We recently introduced readers of The Microbiome Snapshot to our sister company, CoreBiome, a privately-held, Minnesota-based microbiome analysis company that accelerates discovery for customers in the pharmaceutical, agricultural, environmental and research communities. We are continuing this story via a podcast with CoreBiome co-founder, Dr. Dan Knights. In this new podcast, Dr. Knights speaks to us about why the microbiome is so different from the human genome, what answers microbiome research can provide for wellness and disease that we can’t find elsewhere, and what advice he would give an epidemiologist who is looking to add a microbiome component to their project.
The full podcast is available here and selected highlights are below:1. Why is the study of the microbiome experiencing so much growth?
“The microbiome is opening up new avenues for drug development and for diagnostics in human medicine. It’s turning a lot of heads in the medical field because it has been implicated in a wide range of chronic human diseases. So everybody is very interested in harnessing the power of the microbiome to treat or prevent those diseases.”2. What answers can the human microbiome provide regarding wellness and disease that we can’t find elsewhere?
“You really can’t possibly understand human health in totality without having a deep understanding of the microbiome. It’s just a part of the complex ecosystem of the human body.”3. What advice would you give an epidemiological researcher who is looking to add a microbiome component to their program?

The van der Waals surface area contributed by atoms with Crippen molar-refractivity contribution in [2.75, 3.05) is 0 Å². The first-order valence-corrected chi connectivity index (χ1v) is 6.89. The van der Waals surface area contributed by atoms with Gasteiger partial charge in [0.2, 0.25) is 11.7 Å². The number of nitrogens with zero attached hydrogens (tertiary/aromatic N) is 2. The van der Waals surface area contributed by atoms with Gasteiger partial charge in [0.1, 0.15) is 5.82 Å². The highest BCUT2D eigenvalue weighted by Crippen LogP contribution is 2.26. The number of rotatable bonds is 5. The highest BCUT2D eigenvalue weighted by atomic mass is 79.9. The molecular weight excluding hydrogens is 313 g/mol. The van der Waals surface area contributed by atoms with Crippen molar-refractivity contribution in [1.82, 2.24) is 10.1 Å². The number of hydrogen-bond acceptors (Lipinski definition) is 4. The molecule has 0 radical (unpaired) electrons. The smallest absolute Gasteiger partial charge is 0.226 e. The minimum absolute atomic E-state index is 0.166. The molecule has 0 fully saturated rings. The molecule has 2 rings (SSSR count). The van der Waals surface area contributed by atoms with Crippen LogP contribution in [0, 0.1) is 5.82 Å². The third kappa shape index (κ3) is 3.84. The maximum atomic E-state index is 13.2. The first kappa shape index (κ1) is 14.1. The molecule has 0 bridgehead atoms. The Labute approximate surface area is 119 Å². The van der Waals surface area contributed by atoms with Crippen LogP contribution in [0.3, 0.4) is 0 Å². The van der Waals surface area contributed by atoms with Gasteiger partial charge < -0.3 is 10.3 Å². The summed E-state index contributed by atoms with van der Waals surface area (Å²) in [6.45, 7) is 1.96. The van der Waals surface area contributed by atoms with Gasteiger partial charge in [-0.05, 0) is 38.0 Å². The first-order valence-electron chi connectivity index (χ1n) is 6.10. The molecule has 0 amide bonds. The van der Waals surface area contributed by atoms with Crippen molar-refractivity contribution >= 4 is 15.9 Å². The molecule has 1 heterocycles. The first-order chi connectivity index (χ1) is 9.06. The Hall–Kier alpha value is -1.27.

“You should be collecting samples from as many subjects as possible and at multiple time points. Once you’ve got them, if you’ve collected them properly and they’re stabilized, you can perform sequencing later.”4. What advice would you give to a pharmaceutical company planning to generate microbiome data in support of a drug discovery project or clinical trial?
“It’s important to generate a lot of data and collect a lot of samples. The microbiome is not like the human genome which is essentially static. It’s something that’s changing every day in response to what we eat and the medicine we take and other factors, so you can’t measure the microbiome at just one time point and get the full picture.”5. Should those studying the microbiome start considering a multiomics approach to their work?
“As much as possible, it’s worth collecting multiple types of data because they will tell you different things about the system. There’s always some variability in the data - that can be variability between people or it can be variability over time and the way to overcome that is by collecting more samples, from more subjects, at more time points. And more data means more power.”
For more information on how to add microbiome sample collection to your current project or how Dr. Knights and the team at CoreBiome can help you with affordable, high quality shotgun sequencing, please email us at email@example.com.